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This lesson is on Theater and Set Design

Subject:

Language Arts  

Grade:

12  

   Technical Theatre High School
Set Design
by Allen Moore
Grade Level:  Senior
Unit Duration:  Two to four weeks.

Objectives:
The student will:
  

-learn how to analyze a script and create a rough sketch of the floor plan.

-learn how to adapt a rough floor plan to a scale floor plan rendering.

-learn how to adapt a scale rendering to a three-dimensional model.

-be able to define the following terms:

wings scenic designer curtain set rendering proscenium curtain unit set floor block flat floor plan apron scale leg dutchman box set teaser tormentor back stage platform rail stile toggle rail corner brace corner block keystone

Introduction:

On the first day of the unit you should introduce the unit, method of evaluation, and define some of the terms by showing them on a stage and a flat. You should also explain how sets can convey location without having all the pieces necessary for the location.

Daily Plans:

Day 1: Begin the period by explaining the uses and advantages of stage scenery. Give definitions of flat, proscenium, teaser, apron, tormentor, wings, curtain, leg, and back stage by pointing them out on stage. Also show and tell what each part of a flat is called. After introducing the terms tell them what their unit assignment will be: taking a floor plan of a play of their choice from conception to a three-dimensional model. Tell them that by the next class period they should have several plays that they are interested in doing.

Day 2: Look through all the plays the students are considering. Try to allow all the students to do their first choice but make sure no two students are doing the same play. After looking through and assigning the plays to the students explain what a rough floor plan drawing is and how to make one. If you can find any of your own rough drawings then you can show them as examples. Explain how many acting scripts include the original Broadway floor plans which can help in the conception of their own plans. The students’ assignment is to create a rough drawing of a floor plan for their play by the next class period.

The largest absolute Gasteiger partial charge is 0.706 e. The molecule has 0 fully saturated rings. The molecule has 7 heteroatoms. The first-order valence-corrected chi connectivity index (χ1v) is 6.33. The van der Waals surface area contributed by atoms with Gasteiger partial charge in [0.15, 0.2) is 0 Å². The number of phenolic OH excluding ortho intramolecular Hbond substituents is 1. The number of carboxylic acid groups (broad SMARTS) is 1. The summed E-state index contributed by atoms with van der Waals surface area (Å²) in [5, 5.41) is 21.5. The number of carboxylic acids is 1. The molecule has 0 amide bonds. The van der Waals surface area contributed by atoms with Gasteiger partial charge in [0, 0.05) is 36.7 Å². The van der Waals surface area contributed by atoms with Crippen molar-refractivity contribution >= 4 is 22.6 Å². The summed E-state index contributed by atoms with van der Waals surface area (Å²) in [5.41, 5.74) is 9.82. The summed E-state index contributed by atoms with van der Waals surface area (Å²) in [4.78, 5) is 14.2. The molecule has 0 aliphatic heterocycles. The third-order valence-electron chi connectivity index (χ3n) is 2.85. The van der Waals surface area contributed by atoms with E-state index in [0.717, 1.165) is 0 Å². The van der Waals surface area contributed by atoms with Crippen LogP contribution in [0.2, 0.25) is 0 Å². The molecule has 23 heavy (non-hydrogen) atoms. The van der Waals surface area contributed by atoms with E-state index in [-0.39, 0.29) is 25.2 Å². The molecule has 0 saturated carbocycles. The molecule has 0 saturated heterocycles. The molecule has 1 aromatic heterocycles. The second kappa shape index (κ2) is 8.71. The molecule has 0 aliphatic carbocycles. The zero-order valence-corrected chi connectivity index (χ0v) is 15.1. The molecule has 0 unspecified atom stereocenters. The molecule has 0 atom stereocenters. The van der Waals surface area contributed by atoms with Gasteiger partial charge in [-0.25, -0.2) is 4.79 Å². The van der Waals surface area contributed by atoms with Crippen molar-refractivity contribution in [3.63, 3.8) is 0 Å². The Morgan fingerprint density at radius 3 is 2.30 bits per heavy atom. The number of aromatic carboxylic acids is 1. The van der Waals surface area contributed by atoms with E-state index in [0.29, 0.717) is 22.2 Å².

Day 3: To begin the class period look at all the rough floor plans and give comments on what you think would and would not work. After examining the floor plan display and demonstrate how to use the different drafting tools that they will be using for their renderings: T-square, triangular scale, 30-60 and 45-90 triangles, compass, erasing shield, and templates. Next, you should explain how to make a scale rendering of the floor plan. To begin the explanation you should show them a floor plan of the stage they will be designing for and give them the height dimensions as well as the location of all the battens. The assignment for the students is to make another rough floor plan taking into account your comments, the given dimensions, and possible dimensions of their set pieces and indicating them on the drawing.